Sarah is a beautiful three-year-old. She loves Honey Nut Cheerios, nursery rhymes, and playing on the playground. But lately, it almost breaks her mother’s heart to see Sarah out there with the other kids. Newly diagnosed with autism, Sarah’s playground time is less a time of carefree play and childhood “firsts” and more a marker of how quickly ‘normal’ has slipped away.
Sarah is regressing into a world of little communication, rigid routines, and odd obsessions. Right now, she’s fascinated with spinning objects and fixates on the old-fashioned carousel in the center of the playground. She has no interest in playing with other children, and loud noises upset her to the point of tantrums. Her mother is both crushed and defensive, a first-time mom in a playgroup of seemingly-perfect moms and children.
Where is her playful, loving, happy little girl? What happened to the girl who ran up to her father for a hug when he got home? (Now she rarely meets his eyes and wriggles fiercely out of his grasp.) Sarah’s parents love their daughter, but they are awash in broken dreams, hearts aching for the child who once was and bewildered by the child who has taken her place.
A special needs diagnosis, whether autism, Down Syndrome, Cerebral Palsy, or something less common, sends shockwaves through a family…shockwaves that reverberate for a long time. When a child is born, parents immerse themselves in the present and joyfully imagine the future. A girl’s father dreams of the day he will walk his little girl down the aisle, and her mother anticipates the birthday parties, play dates, and mother-daughter talks that lie ahead.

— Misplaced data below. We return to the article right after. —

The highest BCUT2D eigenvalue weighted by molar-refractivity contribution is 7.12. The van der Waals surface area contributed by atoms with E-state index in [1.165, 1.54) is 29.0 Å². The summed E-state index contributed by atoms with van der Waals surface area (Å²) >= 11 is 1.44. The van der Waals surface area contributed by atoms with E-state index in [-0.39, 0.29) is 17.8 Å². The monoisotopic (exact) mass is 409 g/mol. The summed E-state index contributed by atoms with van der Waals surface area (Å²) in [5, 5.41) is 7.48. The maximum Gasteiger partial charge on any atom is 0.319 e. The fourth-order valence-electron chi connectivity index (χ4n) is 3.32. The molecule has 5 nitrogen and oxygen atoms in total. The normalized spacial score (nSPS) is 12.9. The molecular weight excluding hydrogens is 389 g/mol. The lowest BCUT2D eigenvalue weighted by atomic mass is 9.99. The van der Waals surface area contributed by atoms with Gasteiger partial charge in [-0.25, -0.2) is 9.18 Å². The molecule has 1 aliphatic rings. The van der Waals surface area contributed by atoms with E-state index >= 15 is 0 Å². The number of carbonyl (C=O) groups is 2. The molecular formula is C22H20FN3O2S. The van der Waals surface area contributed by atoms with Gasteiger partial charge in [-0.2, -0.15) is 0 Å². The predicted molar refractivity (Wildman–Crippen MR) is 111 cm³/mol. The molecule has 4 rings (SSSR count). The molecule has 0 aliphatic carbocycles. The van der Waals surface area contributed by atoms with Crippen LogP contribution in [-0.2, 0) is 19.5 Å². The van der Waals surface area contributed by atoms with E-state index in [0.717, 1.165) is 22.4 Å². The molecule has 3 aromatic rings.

But a special needs diagnosis radically changes—and sometimes ends—these dreams. Parents need to give themselves permission to grieve those lost dreams, not unlike mourning the future lost when a loved one dies too soon. Be patient with yourself. Grief has no timetable and follows no formula. (A parent who discovers her son will be born with Down Syndrome experiences a loss different from that of a parent whose child has regressive autism.) Family members—your spouse, the child’s siblings, grandparents —also will experience grief in their own ways and times. Be open to professional guidance and support so your family stays strong under stress.
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